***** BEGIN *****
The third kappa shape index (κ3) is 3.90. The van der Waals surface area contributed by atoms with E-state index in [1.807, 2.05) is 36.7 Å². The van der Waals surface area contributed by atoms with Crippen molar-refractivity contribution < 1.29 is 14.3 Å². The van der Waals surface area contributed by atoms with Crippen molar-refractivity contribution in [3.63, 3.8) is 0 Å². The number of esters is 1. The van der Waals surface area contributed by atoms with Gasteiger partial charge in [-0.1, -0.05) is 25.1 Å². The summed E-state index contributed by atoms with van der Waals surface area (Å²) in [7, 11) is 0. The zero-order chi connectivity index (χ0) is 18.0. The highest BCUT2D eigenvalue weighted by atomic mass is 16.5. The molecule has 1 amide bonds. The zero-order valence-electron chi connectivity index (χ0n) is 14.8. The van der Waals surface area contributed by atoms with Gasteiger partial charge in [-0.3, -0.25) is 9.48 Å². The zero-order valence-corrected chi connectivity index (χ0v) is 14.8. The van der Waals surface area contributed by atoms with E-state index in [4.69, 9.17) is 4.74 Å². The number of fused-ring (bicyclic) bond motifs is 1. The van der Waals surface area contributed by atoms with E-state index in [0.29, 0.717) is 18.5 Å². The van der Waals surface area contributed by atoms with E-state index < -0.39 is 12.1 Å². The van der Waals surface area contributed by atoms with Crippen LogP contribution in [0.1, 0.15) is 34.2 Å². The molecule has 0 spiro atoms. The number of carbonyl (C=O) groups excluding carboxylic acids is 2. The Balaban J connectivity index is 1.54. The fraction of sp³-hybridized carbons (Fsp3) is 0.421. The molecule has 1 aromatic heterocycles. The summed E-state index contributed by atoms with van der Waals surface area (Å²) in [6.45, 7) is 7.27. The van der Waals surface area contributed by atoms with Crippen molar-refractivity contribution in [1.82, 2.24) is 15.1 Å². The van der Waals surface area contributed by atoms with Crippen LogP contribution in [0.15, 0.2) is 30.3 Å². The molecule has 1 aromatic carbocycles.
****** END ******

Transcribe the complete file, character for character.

The third kappa shape index (κ3) is 3.90. The van der Waals surface area contributed by atoms with E-state index in [1.807, 2.05) is 36.7 Å². The van der Waals surface area contributed by atoms with Crippen molar-refractivity contribution < 1.29 is 14.3 Å². The van der Waals surface area contributed by atoms with Crippen molar-refractivity contribution in [3.63, 3.8) is 0 Å². The number of esters is 1. The van der Waals surface area contributed by atoms with Gasteiger partial charge in [-0.1, -0.05) is 25.1 Å². The summed E-state index contributed by atoms with van der Waals surface area (Å²) in [7, 11) is 0. The zero-order chi connectivity index (χ0) is 18.0. The highest BCUT2D eigenvalue weighted by atomic mass is 16.5. The molecule has 1 amide bonds. The zero-order valence-electron chi connectivity index (χ0n) is 14.8. The van der Waals surface area contributed by atoms with Gasteiger partial charge in [-0.3, -0.25) is 9.48 Å². The zero-order valence-corrected chi connectivity index (χ0v) is 14.8. The van der Waals surface area contributed by atoms with E-state index in [4.69, 9.17) is 4.74 Å². The number of fused-ring (bicyclic) bond motifs is 1. The van der Waals surface area contributed by atoms with E-state index in [0.29, 0.717) is 18.5 Å². The van der Waals surface area contributed by atoms with E-state index < -0.39 is 12.1 Å². The van der Waals surface area contributed by atoms with Crippen LogP contribution in [0.1, 0.15) is 34.2 Å². The molecule has 0 spiro atoms. The number of carbonyl (C=O) groups excluding carboxylic acids is 2. The Balaban J connectivity index is 1.54. The fraction of sp³-hybridized carbons (Fsp3) is 0.421. The molecule has 1 aromatic heterocycles. The summed E-state index contributed by atoms with van der Waals surface area (Å²) in [6.45, 7) is 7.27. The van der Waals surface area contributed by atoms with Crippen molar-refractivity contribution in [1.82, 2.24) is 15.1 Å². The van der Waals surface area contributed by atoms with Crippen LogP contribution in [0.15, 0.2) is 30.3 Å². The molecule has 1 aromatic carbocycles.